Teach courses in economics. Includes both teachers primarily engaged in teaching and those who do a combination of teaching and research.
Prepare and deliver lectures to undergraduate or graduate students on topics such as econometrics, price theory, and macroeconomics.
Evaluate and grade students' class work, assignments, and papers.
Prepare course materials such as syllabi, homework assignments, and handouts.
Compile, administer, and grade examinations, or assign this work to others.
Keep abreast of developments in the field by reading current literature, talking with colleagues, and participating in professional conferences.
Plan, evaluate, and revise curricula, course content, course materials, and methods of instruction.
Initiate, facilitate, and moderate classroom discussions.
Maintain regularly scheduled office hours to advise and assist students.
Maintain student attendance records, grades, and other required records.
Collaborate with colleagues to address teaching and research issues.
Select and obtain materials and supplies such as textbooks.
Supervise undergraduate or graduate teaching, internship, and research work.
Compile bibliographies of specialized materials for outside reading assignments.
Advise students on academic and vocational curricula and on career issues.
Serve on academic or administrative committees that deal with institutional policies, departmental matters, and academic issues.
Participate in campus and community events.
Conduct research in a particular field of knowledge and publish findings in professional journals, books, or electronic media.
Perform administrative duties such as serving as department head.
Write grant proposals to procure external research funding.
Participate in student recruitment, registration, and placement activities.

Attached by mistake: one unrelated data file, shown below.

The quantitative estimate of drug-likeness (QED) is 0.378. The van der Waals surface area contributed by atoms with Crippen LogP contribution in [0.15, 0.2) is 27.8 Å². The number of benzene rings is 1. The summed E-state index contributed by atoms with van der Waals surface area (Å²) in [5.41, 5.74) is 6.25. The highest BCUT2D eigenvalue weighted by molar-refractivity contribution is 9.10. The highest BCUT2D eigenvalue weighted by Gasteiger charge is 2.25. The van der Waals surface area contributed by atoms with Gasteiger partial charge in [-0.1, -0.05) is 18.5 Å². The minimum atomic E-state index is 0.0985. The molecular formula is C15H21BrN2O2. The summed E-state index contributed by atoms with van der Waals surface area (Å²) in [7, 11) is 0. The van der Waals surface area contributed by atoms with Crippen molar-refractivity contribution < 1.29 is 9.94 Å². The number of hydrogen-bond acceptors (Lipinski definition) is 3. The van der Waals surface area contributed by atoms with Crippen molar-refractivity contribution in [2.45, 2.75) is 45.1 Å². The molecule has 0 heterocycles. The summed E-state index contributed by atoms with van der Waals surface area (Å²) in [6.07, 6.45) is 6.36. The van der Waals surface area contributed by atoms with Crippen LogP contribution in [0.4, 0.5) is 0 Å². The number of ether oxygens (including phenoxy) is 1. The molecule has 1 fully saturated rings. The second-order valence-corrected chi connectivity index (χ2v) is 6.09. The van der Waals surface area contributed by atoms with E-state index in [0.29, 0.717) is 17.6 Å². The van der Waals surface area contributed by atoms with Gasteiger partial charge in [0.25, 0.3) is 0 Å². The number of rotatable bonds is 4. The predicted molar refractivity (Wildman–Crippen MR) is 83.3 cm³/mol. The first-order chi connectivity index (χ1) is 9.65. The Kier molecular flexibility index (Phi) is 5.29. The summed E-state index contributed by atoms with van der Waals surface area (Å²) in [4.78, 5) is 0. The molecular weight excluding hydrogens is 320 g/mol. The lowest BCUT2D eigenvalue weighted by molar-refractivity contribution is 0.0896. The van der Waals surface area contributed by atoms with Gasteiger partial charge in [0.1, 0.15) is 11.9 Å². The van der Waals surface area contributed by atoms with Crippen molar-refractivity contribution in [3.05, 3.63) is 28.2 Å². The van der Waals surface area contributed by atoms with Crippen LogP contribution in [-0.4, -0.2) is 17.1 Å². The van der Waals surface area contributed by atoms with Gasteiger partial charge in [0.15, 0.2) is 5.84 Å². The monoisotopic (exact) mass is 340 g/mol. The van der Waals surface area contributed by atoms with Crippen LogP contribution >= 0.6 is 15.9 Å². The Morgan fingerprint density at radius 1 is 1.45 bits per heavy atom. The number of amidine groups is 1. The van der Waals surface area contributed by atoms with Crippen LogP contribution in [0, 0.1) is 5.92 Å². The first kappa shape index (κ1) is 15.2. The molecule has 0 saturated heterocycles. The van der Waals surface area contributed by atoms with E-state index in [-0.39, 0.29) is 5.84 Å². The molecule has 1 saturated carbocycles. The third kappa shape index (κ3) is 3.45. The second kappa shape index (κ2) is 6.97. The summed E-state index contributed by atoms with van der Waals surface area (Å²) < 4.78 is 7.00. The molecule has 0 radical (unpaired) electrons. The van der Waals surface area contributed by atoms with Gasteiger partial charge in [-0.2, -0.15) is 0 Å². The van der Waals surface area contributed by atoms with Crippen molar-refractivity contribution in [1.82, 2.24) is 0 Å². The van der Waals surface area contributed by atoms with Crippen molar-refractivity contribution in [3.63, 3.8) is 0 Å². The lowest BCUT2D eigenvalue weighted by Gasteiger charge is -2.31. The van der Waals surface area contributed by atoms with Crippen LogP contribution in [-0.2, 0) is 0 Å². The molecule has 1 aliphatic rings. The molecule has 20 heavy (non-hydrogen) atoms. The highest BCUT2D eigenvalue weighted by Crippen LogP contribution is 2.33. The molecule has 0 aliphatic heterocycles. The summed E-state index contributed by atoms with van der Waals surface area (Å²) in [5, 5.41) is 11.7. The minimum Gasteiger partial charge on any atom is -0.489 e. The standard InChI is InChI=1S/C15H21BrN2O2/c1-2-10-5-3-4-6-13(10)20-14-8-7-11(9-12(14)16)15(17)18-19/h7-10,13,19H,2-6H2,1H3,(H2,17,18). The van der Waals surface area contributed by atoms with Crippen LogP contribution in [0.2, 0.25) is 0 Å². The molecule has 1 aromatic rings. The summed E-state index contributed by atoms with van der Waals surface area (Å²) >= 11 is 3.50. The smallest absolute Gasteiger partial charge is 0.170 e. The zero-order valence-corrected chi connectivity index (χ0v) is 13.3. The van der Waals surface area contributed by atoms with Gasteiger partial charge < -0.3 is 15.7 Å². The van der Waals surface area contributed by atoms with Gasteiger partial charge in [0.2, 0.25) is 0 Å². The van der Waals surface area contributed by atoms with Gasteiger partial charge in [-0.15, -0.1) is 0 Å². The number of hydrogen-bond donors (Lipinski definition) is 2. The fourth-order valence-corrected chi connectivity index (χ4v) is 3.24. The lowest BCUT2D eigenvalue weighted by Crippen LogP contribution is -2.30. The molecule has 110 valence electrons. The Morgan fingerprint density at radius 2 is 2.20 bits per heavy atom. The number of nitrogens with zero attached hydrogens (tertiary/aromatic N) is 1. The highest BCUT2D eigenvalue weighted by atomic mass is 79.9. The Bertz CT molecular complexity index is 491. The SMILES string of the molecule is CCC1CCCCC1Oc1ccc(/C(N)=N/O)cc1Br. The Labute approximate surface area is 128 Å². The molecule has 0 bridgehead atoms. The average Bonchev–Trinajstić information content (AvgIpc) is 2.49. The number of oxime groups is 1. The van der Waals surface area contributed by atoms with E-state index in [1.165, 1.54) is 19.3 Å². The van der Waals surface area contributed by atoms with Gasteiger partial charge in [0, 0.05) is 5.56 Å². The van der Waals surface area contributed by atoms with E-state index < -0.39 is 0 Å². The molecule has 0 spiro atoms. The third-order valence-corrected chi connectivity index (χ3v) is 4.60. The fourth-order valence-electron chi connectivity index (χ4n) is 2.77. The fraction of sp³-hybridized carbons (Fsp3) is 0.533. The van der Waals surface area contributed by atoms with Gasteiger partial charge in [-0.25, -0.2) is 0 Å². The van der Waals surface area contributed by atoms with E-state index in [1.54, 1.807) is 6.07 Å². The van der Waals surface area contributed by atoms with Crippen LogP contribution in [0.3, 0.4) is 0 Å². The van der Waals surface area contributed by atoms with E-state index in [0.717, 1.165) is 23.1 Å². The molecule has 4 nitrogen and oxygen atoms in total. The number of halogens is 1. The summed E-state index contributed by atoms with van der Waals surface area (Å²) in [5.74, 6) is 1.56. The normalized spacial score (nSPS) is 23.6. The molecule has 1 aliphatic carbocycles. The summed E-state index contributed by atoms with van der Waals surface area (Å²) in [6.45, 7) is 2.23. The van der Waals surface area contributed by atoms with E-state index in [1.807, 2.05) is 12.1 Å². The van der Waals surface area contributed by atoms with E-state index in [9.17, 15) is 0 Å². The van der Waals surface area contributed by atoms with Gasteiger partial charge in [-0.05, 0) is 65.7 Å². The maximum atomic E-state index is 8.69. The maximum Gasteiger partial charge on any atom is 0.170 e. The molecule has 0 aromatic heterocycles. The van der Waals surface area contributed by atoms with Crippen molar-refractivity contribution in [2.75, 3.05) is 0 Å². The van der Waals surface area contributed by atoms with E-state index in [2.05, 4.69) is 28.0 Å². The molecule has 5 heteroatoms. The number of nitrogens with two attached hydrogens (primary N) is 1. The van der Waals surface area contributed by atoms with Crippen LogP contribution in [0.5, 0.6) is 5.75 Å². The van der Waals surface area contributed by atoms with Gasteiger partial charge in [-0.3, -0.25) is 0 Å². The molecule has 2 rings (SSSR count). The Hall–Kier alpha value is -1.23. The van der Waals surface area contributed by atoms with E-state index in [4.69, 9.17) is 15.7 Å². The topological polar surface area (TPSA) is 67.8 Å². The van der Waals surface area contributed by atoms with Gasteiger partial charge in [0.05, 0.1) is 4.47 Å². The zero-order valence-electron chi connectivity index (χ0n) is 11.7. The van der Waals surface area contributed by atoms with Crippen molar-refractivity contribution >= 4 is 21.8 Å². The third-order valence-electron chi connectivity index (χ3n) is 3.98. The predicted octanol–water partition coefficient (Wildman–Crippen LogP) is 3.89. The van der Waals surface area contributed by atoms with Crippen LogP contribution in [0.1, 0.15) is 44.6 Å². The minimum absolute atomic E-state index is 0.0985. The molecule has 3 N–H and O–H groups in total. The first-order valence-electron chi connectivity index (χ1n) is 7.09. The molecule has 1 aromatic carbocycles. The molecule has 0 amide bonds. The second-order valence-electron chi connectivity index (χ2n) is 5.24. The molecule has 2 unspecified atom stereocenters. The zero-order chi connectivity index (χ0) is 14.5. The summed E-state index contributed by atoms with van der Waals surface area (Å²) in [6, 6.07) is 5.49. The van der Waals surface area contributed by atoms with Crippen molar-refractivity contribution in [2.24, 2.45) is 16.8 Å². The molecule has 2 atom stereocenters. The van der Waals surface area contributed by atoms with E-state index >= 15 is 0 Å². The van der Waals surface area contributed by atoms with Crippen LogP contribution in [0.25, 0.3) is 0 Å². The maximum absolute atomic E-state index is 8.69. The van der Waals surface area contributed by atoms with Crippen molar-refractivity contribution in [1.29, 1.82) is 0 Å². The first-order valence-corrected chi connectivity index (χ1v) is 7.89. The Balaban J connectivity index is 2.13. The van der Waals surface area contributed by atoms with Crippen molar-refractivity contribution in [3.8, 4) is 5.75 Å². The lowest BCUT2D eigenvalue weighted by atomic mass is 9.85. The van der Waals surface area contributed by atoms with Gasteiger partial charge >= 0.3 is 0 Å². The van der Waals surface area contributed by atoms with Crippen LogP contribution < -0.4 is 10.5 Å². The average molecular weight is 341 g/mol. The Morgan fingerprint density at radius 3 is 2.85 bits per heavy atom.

Provide professional consulting services to government or industry.
Act as advisers to student organizations.
Economics and Accounting
Knowledge of economic and accounting principles and practices, the financial markets, banking and the analysis and reporting of financial data.
Knowledge of arithmetic, algebra, geometry, calculus, statistics, and their applications.
Knowledge of the structure and content of the English language including the meaning and spelling of words, rules of composition, and grammar.
Education and Training
Knowledge of principles and methods for curriculum and training design, teaching and instruction for individuals and groups, and the measurement of training effects.
Computers and Electronics
Knowledge of circuit boards, processors, chips, electronic equipment, and computer hardware and software, including applications and programming.
Knowledge of principles and methods for describing the features of land, sea, and air masses, including their physical characteristics, locations, interrelationships, and distribution of plant, animal, and human life.
Understanding written sentences and paragraphs in work related documents.
Giving full attention to what other people are saying, taking time to understand the points being made, asking questions as appropriate, and not interrupting at inappropriate times.
Talking to others to convey information effectively.
Communicating effectively in writing as appropriate for the needs of the audience.
Teaching others how to do something.